From the pre-publication notes of my Mom’s Bread Book (the book editor took out the part about the Super Bowl parties). This version captures the conversational tone of my Mom’s writing voice:
Pretzels are believed to date as far back as 1500 years ago. The legend is that a Monk fashioned bread dough to resemble the crossed arms of children praying to give as a treat to children who learned their prayers and scriptures. They’re also used in various marriage ceremonies to symbolize the binding love knot. The bride and groom each link a finger through a loop of the pretzel, make a wish and pull the pretzel apart. The broken pieces are eaten to symbolize eternal unity.
In Germany pretzels are dipped in lauge before baking. This gives a slightly bitter coating that goes nicely with beer. Americans love these pretzels, especially since they don’t know the translation of lauge. Lauge is lye.
There is a very small amount of lye involved. The pretzels are quickly dipped into this solution so very little adheres to the pretzel. I assume no responsibility for those who try this recipe using lye. In Germany, pretzels are smeared with sharp mustard.
We used to have Super Bowl pretzel parties. We would take a door down, clean it, and place it on cement blocks. I would make the dough ahead of time and divide it in the proper portions. While we sat and watched the game, we all shaped pretzels on the door then let them rise. During half time we dipped and baked the pretzels, then ate them during the last half of the game. It was great fun. This is also a fun project to do with kids on a rainy day.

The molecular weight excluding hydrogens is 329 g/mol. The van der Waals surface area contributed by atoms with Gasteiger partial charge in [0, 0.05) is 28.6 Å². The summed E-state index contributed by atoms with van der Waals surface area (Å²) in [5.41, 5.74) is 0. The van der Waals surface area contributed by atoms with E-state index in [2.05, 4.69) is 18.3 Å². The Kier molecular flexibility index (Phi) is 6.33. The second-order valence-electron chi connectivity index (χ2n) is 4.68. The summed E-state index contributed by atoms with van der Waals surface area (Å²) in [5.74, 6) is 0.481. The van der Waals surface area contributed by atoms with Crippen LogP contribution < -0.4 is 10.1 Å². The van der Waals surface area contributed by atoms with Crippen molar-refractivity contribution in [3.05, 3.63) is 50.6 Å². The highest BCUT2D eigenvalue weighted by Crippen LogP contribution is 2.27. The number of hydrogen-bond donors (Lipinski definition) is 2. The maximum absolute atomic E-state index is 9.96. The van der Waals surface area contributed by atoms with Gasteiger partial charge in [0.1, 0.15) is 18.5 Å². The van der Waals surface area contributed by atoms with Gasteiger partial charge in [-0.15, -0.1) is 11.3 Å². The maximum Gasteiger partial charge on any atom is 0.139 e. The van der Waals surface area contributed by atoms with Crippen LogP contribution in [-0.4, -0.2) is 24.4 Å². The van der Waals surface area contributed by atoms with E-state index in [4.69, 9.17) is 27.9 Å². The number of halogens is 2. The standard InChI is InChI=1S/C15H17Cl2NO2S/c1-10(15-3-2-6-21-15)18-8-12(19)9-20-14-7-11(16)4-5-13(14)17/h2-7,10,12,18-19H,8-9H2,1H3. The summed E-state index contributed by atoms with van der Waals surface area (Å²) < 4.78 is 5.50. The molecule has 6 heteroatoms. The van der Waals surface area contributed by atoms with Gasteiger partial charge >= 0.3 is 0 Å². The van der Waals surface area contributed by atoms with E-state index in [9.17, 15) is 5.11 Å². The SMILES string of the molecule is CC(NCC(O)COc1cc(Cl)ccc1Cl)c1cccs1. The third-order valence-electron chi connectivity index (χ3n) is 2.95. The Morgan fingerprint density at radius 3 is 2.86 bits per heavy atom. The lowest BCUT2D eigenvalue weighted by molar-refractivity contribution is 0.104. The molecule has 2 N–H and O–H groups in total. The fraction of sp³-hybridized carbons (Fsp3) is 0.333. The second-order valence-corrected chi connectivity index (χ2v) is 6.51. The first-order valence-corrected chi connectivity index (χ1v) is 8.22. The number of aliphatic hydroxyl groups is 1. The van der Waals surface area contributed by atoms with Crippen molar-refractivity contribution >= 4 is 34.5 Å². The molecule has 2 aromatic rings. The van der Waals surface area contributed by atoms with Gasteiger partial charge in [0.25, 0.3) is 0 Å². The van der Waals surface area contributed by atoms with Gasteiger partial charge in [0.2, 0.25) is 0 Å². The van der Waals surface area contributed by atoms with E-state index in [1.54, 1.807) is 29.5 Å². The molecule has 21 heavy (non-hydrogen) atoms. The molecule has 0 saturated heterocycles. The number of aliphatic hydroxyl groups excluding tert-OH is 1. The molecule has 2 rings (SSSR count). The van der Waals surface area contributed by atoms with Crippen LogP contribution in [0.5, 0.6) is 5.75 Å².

Easy. Yummy. A guaranteed good time. I love a bread that's as fun to make as it is to eat.
- 2 scant tablespoons (or 2 ¼-ounce packages) active dry yeast
- ½ cup warm water (about 110 degrees)
- 2 cups warm milk (about 110 degrees)
- ½ cup granulated sugar
- ¼ cup vegetable shortening
- 6½-7½ cups unbleached flour
- 1 teaspoon double-acting baking powder
- 2 teaspoons salt
- 2 quarts boiling water
- 2 tablespoons baking soda
- Coarse Salt or sesame seeds (optional)
In a large bowl, stir the yeast into water to soften.
Add milk, sugar, vegetable shortening, and 2 cups flour to the yeast. Beat vigorously for 2 minutes. Cover loosely with plastic wrap then a tightly woven towel. Let rise for 30 minutes. This sponge will have the consistency of a cake batter. It should be light and full of bubbles.
Whisk together the baking powder, salt and 1 cup of flour. Add to the sponge and mix well. Beat vigorously for 2 minutes.
Gradually add flour, ¼ cup at a time, until the dough begins to pull away from the side of the bowl. Turn the dough out onto a floured work surface.
Knead, adding flour a little at a t ime, until you have a smooth, elastic dough.
Put the dough into an oiled bowl. Turn to coat the entire ball of dough with oil. Cover with a tightly woven towel and let rise for 30 minutes.
Turn dough out onto a lightly oiled work surface. Divide into 24 or 36 equal pieces. With your hands, roll each piece into an 24-inch long rope (figure 1). Lay the rope in a "U" shape (figure 2). About 2 inches from each end, cross the dough (figure 3). Cross a second time (figure 4). Picturing the dough as the face of a clock, bring the ends down and press them into the rounded portion of dough at the bottom of the “U” at 5 and 7 o’clock (figure 5). Cover with a towel and let rest for 20 minutes on the work surface. 8. Preheat the oven to 400 degrees.
Combine baking soda with boiling water. Drop the pretzels into boiling mixture for 10 seconds then remove them with a slotted spoon or skimmer. Place on parchment-lined baking sheets upside down. If the edges that were pressed into the bottom are on top, the pretzel might come unwrapped. Sprinkle with coarse salt or sesame seeds.
Bake for 15 minutes, or until golden.
Immediately remove from baking sheets and place on a rack to prevent the crust from becoming soggy.